The Hall family's fighting spirit exemplifies the D-backs' ethos. Ken Kendrick, the team's managing general partner, is a seven-year survivor of prostate cancer and suffers from Type 2 diabetes. When Kendrick took over the franchise in 2004 from Jerry Colangelo, the ballclub was in a precarious financial state and the purpose with which he faced righting that ship mirrored the toughness he's exhibited in his own life.
Kendrick is dogmatic about doing the necessary periodic tests to make sure that his blood sugar and PSA are in check.
"You have to be vigilant," he said.
Aside from hosting the All-Star Game, this has been a banner year for the D-backs. Along with the Rockies, they opened their wildly successful Salt River Fields at Talking Stick complex in nearby Scottsdale, Ariz., where a record 359,308 attended Spring Training games. Later this summer, the D-backs will commemorate the 10-year anniversary of winning their only World Series, a seven-game thriller over the Yankees. The team on the field has rebounded after a pair of down seasons and is vying for first-place with the defending World Series champion Giants in the National League West.
The organization has turned over. In their short 14-year existence, the D-backs have had three general managers. Since 2004, the club has been led by five different skippers. But Kendrick has been the constant.
Kendrick is an original limited and general partner in the franchise that was born and joined the NL as an expansion team in 1998. He made his fortune in banking and software. Hall has a public relations background with the Dodgers and was hired as vice president of communications in 2005, shortly after Kendrick took over the club and brought in Jeff Moorad, a former player agent, as a general partner.
Taking over running the team wasn't what Kendrick envisioned. But at the time he assumed that role, the club had $250 million in unfunded deferred salary payments to a group of players who helped the D-backs win the 2001 title.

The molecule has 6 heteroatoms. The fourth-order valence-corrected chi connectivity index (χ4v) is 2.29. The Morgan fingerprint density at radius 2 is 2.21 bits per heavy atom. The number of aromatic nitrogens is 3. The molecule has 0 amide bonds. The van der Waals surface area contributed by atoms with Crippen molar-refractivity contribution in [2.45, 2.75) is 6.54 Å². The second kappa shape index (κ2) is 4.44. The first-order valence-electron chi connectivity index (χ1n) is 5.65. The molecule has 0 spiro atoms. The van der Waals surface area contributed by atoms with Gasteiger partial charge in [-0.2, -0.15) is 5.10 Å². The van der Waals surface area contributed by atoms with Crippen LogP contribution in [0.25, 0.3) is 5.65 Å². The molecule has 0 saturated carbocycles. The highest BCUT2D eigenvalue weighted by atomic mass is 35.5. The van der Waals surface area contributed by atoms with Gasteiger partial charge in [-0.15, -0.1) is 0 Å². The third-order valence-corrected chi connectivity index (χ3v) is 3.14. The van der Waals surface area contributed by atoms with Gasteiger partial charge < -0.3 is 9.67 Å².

"He came in when he was needed," said Hall, who was hired by Moorad. "If he didn't, we may not have a franchise today."
That debt and a repayment plan had to be restructured. Kendrick said those payments of about $15 million a year will largely be finished at the end of the 2012 season, freeing up much-needed cash to spend on what will be the current team.
"When I joined the franchise as a limited partner, I certainly didn't aspire to the role I now have," Kendrick said. "It came about because previous leadership reached out to me at a time of financial stress to put a new group together to re-energize the team financially. It became obvious that we needed someone with a sense of fiduciary duty, and I chose to do it."
Under the new structure, it didn't take long for Hall to ascend to the club's presidency. And when Moorad left in 2009 to pursue what is now a minority stake and a leadership role with the Padres, Hall became chief executive, too. It was a quick leap in a very short period of time.
Hall revealed that at the time of Moorad's departure, he was vying for the commissionership of the Pac-10. Yet Moorad's leaving came as a complete surprise to Hall, and that day, Kendrick asked him to add CEO to his title.
"I originally came over in communications and then I ran business operations," Hall said. "I had all budgetary responsibilities and I was in charge of all sales. It was a quick study. I think because of my relationships in baseball, with the media and fans it made it an easier transition. My mentors in baseball have always been Commissioner Bud Selig and [former Dodgers owner] Peter O'Malley -- two different personalities and two different philosophies."
There were some fits and starts for both men. Kendrick hired Wally Backman to manage the team on the field in 2005 without a complete vetting of Backman's personal issues. Hall had a problematic relationship with general manager Josh Byrnes, who was dismissed last July 1 along with manager A.J. Hinch. Moorad handpicked Byrnes.
"I inherited a lot," Hall said. "There have been a lot of changes, but now I feel that this is my organization. The business side is working well with the baseball side. We're all on the same page. Working for Ken is really good. He's an owner who lets you make decisions. He challenges you a little bit. But he cares. He wants to win. Ken has so much passion and such a good heart."
Hall has his heart in the right place as well. He's an active participant in every D-backs home game, interacting with fans, returning e-mails, fielding complaints and putting out brush fires. He's visible to all in a seat near the D-backs dugout.
The smiles are back all the way around and Hall is beaming. On July 12, he'll have the ultimate. The D-backs will host the All-Star Game and his dad is expected to be there with him, continuing to fight the good fight.